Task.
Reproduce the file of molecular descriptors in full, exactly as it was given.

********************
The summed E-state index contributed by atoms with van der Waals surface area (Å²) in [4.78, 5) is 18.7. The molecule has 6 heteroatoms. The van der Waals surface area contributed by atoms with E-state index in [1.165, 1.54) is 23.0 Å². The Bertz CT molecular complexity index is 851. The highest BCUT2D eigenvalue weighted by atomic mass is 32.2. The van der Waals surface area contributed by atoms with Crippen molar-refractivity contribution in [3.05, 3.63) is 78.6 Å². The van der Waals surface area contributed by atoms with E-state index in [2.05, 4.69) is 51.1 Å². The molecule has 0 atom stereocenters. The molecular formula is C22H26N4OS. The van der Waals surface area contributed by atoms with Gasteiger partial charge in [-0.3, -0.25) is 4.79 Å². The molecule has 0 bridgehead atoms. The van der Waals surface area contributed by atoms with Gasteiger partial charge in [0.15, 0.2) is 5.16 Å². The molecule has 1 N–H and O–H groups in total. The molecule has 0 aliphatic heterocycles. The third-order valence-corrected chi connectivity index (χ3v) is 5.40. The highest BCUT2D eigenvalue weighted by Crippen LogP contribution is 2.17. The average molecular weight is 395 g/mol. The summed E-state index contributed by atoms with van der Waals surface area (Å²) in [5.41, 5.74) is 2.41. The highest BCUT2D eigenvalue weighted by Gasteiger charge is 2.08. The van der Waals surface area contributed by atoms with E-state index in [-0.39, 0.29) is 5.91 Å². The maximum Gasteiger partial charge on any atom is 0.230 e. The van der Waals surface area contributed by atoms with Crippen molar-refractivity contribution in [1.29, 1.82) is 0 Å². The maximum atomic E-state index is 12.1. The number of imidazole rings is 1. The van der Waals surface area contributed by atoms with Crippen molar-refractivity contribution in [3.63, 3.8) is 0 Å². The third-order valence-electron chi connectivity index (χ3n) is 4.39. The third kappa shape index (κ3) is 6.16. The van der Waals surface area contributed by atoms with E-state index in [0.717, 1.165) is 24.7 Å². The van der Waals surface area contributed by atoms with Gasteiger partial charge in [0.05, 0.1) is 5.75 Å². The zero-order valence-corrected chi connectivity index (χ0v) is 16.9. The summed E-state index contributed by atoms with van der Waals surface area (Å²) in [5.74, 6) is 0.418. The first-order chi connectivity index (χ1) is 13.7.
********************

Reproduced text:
The summed E-state index contributed by atoms with van der Waals surface area (Å²) in [4.78, 5) is 18.7. The molecule has 6 heteroatoms. The van der Waals surface area contributed by atoms with E-state index in [1.165, 1.54) is 23.0 Å². The Bertz CT molecular complexity index is 851. The highest BCUT2D eigenvalue weighted by atomic mass is 32.2. The van der Waals surface area contributed by atoms with Crippen molar-refractivity contribution in [3.05, 3.63) is 78.6 Å². The van der Waals surface area contributed by atoms with E-state index in [2.05, 4.69) is 51.1 Å². The molecule has 0 atom stereocenters. The molecular formula is C22H26N4OS. The van der Waals surface area contributed by atoms with Gasteiger partial charge in [-0.3, -0.25) is 4.79 Å². The molecule has 0 bridgehead atoms. The van der Waals surface area contributed by atoms with Gasteiger partial charge in [0.15, 0.2) is 5.16 Å². The molecule has 1 N–H and O–H groups in total. The molecule has 0 aliphatic heterocycles. The third-order valence-corrected chi connectivity index (χ3v) is 5.40. The highest BCUT2D eigenvalue weighted by Crippen LogP contribution is 2.17. The average molecular weight is 395 g/mol. The summed E-state index contributed by atoms with van der Waals surface area (Å²) in [5.41, 5.74) is 2.41. The highest BCUT2D eigenvalue weighted by Gasteiger charge is 2.08. The van der Waals surface area contributed by atoms with E-state index in [-0.39, 0.29) is 5.91 Å². The maximum Gasteiger partial charge on any atom is 0.230 e. The van der Waals surface area contributed by atoms with Crippen molar-refractivity contribution in [1.29, 1.82) is 0 Å². The maximum atomic E-state index is 12.1. The number of imidazole rings is 1. The van der Waals surface area contributed by atoms with Crippen molar-refractivity contribution in [3.63, 3.8) is 0 Å². The third-order valence-electron chi connectivity index (χ3n) is 4.39. The third kappa shape index (κ3) is 6.16. The van der Waals surface area contributed by atoms with E-state index in [0.717, 1.165) is 24.7 Å². The van der Waals surface area contributed by atoms with Gasteiger partial charge in [0.05, 0.1) is 5.75 Å². The zero-order valence-corrected chi connectivity index (χ0v) is 16.9. The summed E-state index contributed by atoms with van der Waals surface area (Å²) in [5.74, 6) is 0.418. The first-order chi connectivity index (χ1) is 13.7.